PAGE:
Mark O'Brien, whose career as a writer and poet despite life in an iron lung inspired an Academy Award-winning documentary film, has died at the age of 49.
O'Brien, tethered to the 650-pound breathing machine since he was paralyzed by polio at the age of 6, died Sunday in his Berkeley home, colleagues announced Tuesday. He ultimately succumbed to complications of bronchitis.
The documentary, "Breathing Lessons: The Life and Work of Mark O'Brien," earned the Oscar for documentaries in 1997.
Three years before that, O'Brien and his dogged determination to remain independent despite his physical restrictions had been the subject of a cover article in The Times magazine and in several other national publications, including medical journals.
Encased from the neck down in the metal cylinder, O'Brien communicated by use of a 12-inch stick with a plastic bulb on one end that he seized between his teeth. With it, he could rotate a revolving table next to his head, and operate a radio, telephone and tape recorder by tapping on them. He could use the stick to turn pages of the books he read and to type on an old computer.
In 1990, he published a collection of his poems about his life in the iron lung, titled "Breathing." The volume included pieces about his endless struggle to draw breath with the necessary assistance of the old-fashioned machine, such as: "All I get is a thin stream of it, A finger's width of the rope that ties me to life, As I labor like a stevedore to keep the connection."
He wrote articles, book reviews, essays and poems for Pacific News Service based in San Francisco. It was the organization's executive editor, Sandy Close, who produced the documentary film on O'Brien, using money from a MacArthur Foundation grant.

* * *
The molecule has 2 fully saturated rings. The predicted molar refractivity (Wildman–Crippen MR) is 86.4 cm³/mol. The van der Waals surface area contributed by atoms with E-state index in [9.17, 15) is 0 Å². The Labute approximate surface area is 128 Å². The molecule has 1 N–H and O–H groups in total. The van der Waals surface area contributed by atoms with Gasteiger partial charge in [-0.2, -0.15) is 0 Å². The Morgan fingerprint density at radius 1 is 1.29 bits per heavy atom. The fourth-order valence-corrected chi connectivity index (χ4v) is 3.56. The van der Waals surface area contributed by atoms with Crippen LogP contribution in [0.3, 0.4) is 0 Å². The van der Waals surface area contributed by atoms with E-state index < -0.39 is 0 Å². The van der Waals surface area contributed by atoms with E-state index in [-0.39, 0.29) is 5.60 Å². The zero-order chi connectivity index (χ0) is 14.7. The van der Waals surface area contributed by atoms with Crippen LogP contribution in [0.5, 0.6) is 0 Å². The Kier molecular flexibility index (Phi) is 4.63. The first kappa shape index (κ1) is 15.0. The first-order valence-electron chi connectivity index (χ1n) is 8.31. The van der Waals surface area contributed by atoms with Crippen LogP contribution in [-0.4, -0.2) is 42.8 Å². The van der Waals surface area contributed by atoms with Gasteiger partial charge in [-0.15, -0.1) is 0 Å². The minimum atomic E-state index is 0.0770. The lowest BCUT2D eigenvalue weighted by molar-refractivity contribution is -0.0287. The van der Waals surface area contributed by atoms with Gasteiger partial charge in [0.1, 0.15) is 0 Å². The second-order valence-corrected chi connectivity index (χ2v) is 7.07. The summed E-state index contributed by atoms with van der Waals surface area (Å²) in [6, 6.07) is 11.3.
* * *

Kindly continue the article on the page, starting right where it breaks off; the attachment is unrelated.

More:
O'Brien co-founded a Berkeley-based small press called the Lemonade Factory that specializes in publishing poetry by people with disabilities.
He was able to live in his own apartment with frequent part-time attendants who bathed and fed him.
"I decided I'd rather be dead than in an institution. There's a doctors' myth that disabled people need 24-hour care," O'Brien told The Times in 1994, discussing a bout with pneumonia that once threatened to put him in a nursing home. "If you never, ever want anything to go wrong, I guess you could say that, but I'd rather take my chances."
For a few years, O'Brien was able to take short outings to movies, restaurants or his beloved San Francisco Giants baseball games, using a more modern respirator. But as his lungs succumbed to post-polio syndrome, he became confined to the metal cylinder full time.
Before vaccines curtailed the dread disease, polio wreaked havoc in the United States, with 333,000 cases reported during the epidemic decade of 1946-56. O'Brien was one of the last struck down, in 1955, shortly after Dr. Jonas Salk developed the first poliomyelitis vaccine.
On a summer night before he was to start first grade in south Boston, O'Brien complained of a stomachache. A spinal tap identified polio, and within hours he was incarcerated in an iron lung. Only slightly more than 100 of the machines, which mimic the diaphragm after muscles controlling voluntary breathing are paralyzed, are still in use.
O'Brien was cared for and educated at home by his parents, Helen and Walter O'Brien, until his father waged a long effort to get him into a UC Berkeley residential program for physically disabled students. It was 1978, and O'Brien was 30 by the time he finally was admitted.
His iron lung was moved into a dormitory, and attendants pushed him to class in a reclining wheelchair. Stanford engineers gave him added independence and mobility with a customized electric gurney that he could control with pressure from his left foot and knee.
"I had to accept the idea I was in charge, which was very difficult for me in the beginning," O'Brien told The Times in 1994. "I had to be my own social worker, dealing with four or five different agencies. I had to learn not to be intimidated by the bureaucracies and to insist, insist, insist and make myself a real pain in the ass."
O'Brien graduated within five years with a bachelor's degree in English and a 3.4 grade-point average. But when he entered graduate school, he was forced to drop out when post-polio syndrome put him back into the iron lung virtually full time.
His parents, a brother, of Sacramento, and a sister survive.